As we have just finished upgrading the Beijing GNU/Linux User Group website I was realising that I actually maintain around 10+ community sites using various pieces of software (and plug-ins) and I was curious to hear how people in the same position were keeping track of all this. I currently use a mixture of emails, Gjots, Firefox built-in password manager (which loses password every now and then) and of course, my neurones. I am in fact wondering how the tasks could be optimised to make sure you get to track every single piece of software used, security announcements, new releases, special custom job done here and there, “watch-out lists” when you’re doing a server move or re-install, know which site to update when there is such a need to upgrade and probably more. So what are you tips or experiences on the matter?
It’s been now 6 months that Pockey and I have left Beijing and moved to Shantou. A great decision if you ask me, and we can now enjoy summertime for about 9+ months of the year (I’ve been wearing only shorts since I arrived – not the same pair though ;-)), our lizards and turtles get to see and appreciate the real sun (which is much better than UV and heat lamps like we had to have in Beijing) and they even have a small pond where they can bathe and swim. It’s a real pleasure to be finally able to have them live almost like in the wild and give them so much space, plants and trees to climb on (about 5 times the space on the photo). The iguanas however still prefer to be hand fed (seems someone has been spoiling them), and living in a climate closer to where they come from allows us to find much more diversity of salads and fruits all year long. Again another positive change from Beijing. On this note I guess that the fresh marine air we have here is also a lot healthier for both the reptiles and us…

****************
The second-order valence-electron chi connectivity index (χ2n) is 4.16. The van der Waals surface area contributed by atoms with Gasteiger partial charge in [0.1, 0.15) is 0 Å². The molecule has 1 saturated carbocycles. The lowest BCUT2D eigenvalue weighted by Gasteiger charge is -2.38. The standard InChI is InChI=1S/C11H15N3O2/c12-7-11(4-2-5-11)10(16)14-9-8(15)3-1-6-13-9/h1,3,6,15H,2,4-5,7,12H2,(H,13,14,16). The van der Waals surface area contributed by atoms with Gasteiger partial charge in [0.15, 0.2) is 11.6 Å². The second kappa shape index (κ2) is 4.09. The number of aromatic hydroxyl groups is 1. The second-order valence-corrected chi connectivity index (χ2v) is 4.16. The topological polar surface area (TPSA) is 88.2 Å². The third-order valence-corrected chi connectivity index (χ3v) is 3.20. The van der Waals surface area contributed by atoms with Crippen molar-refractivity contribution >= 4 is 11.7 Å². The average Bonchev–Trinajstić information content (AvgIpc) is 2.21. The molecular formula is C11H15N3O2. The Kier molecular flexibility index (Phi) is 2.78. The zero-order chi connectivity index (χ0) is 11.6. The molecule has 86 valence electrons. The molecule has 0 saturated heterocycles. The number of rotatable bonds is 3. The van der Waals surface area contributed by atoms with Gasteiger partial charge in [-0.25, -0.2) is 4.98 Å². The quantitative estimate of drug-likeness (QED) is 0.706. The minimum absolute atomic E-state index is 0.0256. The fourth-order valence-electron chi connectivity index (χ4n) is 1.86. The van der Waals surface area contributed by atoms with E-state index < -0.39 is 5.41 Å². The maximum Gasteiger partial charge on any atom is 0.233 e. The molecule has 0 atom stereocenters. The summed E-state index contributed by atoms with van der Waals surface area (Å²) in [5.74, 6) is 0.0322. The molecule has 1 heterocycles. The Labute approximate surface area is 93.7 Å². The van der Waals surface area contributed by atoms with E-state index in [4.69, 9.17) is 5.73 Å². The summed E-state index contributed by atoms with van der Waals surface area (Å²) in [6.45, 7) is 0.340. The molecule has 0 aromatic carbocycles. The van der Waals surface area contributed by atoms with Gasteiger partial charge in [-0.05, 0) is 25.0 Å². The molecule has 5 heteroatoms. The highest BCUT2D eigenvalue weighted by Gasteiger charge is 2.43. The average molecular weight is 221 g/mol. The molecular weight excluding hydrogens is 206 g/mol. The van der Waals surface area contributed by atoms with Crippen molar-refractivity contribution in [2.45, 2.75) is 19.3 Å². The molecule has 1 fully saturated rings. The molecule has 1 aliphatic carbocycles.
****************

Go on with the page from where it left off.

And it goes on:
On my end I have been able to finally refocus on my contributions to the Free Software projects I am involved in such as Software Freedom Day and GNOME.Asia. I haven’t been able to catch up with all of them yet but it’s well on the way. I also had the chance to meet Richard Stallman in Shenzhen in August “all by myself” and it was a rather pleasant and enriching experience. I am now planning for a new release of RUR-PLE, some work on Greenboard and maybe some integration with the GNOME Education suite. I also attended the GNOME.Asia Summit in August for which the GNOME Foundation generously paid all my expenses to go there and present my work with GNOME applications in Education. I met a wealth of great people and there is definitely a lot more to write about (next post?). I should probably also start a GNU/Linux User Group, as I have to admit to miss the fun of the Beijing LUG and all my buddies there. Last but not least Shantou is also bringing me the opportunity to surf a lot more than Beijing! 😉 So a view like this one is something quite common and which I definitely appreciate.
Oh and yes, I’ve also caught up with cooking (which I did a lot when I was living in France back then – don’t ask when!). Tempted now? Well drop me an email if you’re in town and we’ll take you around. 😀
As a side note I wanted to highlight a very very brilliant logo we have stumbled upon in all the registered SFD teams. I think it is worth a look and wish we had something like this for our own LUG. But hey, kudos to La Guardia de TUX!
So it’s getting fixed (580rmb, 3-4 days) and I shall soon rejoice 😀
I won’t post my new number here, but for those of you who know me, do not hesitate to either send me an sms or drop me an email to get the new number.
On top of those activities I will start blogging for ZDNet Asia about Linux and Open Source in China, most likely organize the Beijing chapter of the Global Ignite Week with O’Reilly and the cool guys from the Beijing LUG, while trying to get a Hackerspace started in Beijing with a few other enthusiasts from various communities (but mainly from the BLUG though for now).
And finally I am happily providing hosting space for two open source projects, the Phnom Penh LUG, a growing Linux community in Cambodia, and moonOS, a lightweight Ubuntu based distribution (using Enlightenment) started by a cool Cambodian guy with whom I chat almost daily nowadays as we’re working on other open source stuff together. I’ll probably come back to all of those but for sure it’s more than enough to keep me away from writing here…